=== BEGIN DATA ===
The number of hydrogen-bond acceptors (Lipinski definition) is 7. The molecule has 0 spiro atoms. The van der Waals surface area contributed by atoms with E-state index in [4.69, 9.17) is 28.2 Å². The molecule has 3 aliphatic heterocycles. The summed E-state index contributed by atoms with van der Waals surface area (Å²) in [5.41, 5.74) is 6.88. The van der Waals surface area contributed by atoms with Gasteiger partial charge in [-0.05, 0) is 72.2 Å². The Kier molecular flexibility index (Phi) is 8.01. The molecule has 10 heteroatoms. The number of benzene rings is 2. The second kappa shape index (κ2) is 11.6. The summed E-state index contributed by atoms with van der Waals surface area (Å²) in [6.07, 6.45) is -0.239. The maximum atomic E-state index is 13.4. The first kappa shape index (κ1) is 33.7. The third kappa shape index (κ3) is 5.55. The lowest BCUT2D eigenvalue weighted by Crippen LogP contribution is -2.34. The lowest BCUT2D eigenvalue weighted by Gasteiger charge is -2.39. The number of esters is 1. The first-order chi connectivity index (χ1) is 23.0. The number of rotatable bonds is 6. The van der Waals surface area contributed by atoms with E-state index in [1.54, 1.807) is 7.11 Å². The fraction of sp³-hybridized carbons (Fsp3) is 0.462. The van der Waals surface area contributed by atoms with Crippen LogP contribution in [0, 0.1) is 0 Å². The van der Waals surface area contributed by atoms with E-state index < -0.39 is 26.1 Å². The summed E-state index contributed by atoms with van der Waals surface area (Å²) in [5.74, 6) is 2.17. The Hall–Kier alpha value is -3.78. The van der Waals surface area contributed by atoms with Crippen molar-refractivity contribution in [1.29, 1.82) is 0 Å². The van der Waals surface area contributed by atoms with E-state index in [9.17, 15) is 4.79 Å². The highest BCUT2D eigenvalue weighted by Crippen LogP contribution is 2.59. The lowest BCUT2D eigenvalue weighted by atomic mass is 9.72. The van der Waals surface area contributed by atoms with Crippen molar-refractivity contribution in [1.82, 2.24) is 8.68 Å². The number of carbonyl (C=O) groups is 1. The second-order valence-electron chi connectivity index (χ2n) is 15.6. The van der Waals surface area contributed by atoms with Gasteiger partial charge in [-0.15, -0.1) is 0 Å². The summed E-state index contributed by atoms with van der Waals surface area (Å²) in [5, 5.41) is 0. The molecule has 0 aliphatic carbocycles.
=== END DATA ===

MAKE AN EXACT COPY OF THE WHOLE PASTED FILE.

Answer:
The number of hydrogen-bond acceptors (Lipinski definition) is 7. The molecule has 0 spiro atoms. The van der Waals surface area contributed by atoms with E-state index in [4.69, 9.17) is 28.2 Å². The molecule has 3 aliphatic heterocycles. The summed E-state index contributed by atoms with van der Waals surface area (Å²) in [5.41, 5.74) is 6.88. The van der Waals surface area contributed by atoms with Gasteiger partial charge in [-0.05, 0) is 72.2 Å². The Kier molecular flexibility index (Phi) is 8.01. The molecule has 10 heteroatoms. The number of benzene rings is 2. The second kappa shape index (κ2) is 11.6. The summed E-state index contributed by atoms with van der Waals surface area (Å²) in [6.07, 6.45) is -0.239. The maximum atomic E-state index is 13.4. The first kappa shape index (κ1) is 33.7. The third kappa shape index (κ3) is 5.55. The lowest BCUT2D eigenvalue weighted by Crippen LogP contribution is -2.34. The lowest BCUT2D eigenvalue weighted by Gasteiger charge is -2.39. The number of esters is 1. The first-order chi connectivity index (χ1) is 23.0. The number of rotatable bonds is 6. The van der Waals surface area contributed by atoms with E-state index in [1.54, 1.807) is 7.11 Å². The fraction of sp³-hybridized carbons (Fsp3) is 0.462. The van der Waals surface area contributed by atoms with Crippen LogP contribution in [0, 0.1) is 0 Å². The van der Waals surface area contributed by atoms with E-state index < -0.39 is 26.1 Å². The summed E-state index contributed by atoms with van der Waals surface area (Å²) in [5.74, 6) is 2.17. The Hall–Kier alpha value is -3.78. The van der Waals surface area contributed by atoms with Crippen molar-refractivity contribution in [1.29, 1.82) is 0 Å². The van der Waals surface area contributed by atoms with E-state index in [9.17, 15) is 4.79 Å². The highest BCUT2D eigenvalue weighted by Crippen LogP contribution is 2.59. The lowest BCUT2D eigenvalue weighted by atomic mass is 9.72. The van der Waals surface area contributed by atoms with Crippen molar-refractivity contribution in [1.82, 2.24) is 8.68 Å². The number of carbonyl (C=O) groups is 1. The second-order valence-electron chi connectivity index (χ2n) is 15.6. The van der Waals surface area contributed by atoms with Gasteiger partial charge in [-0.15, -0.1) is 0 Å². The summed E-state index contributed by atoms with van der Waals surface area (Å²) in [5, 5.41) is 0. The molecule has 0 aliphatic carbocycles.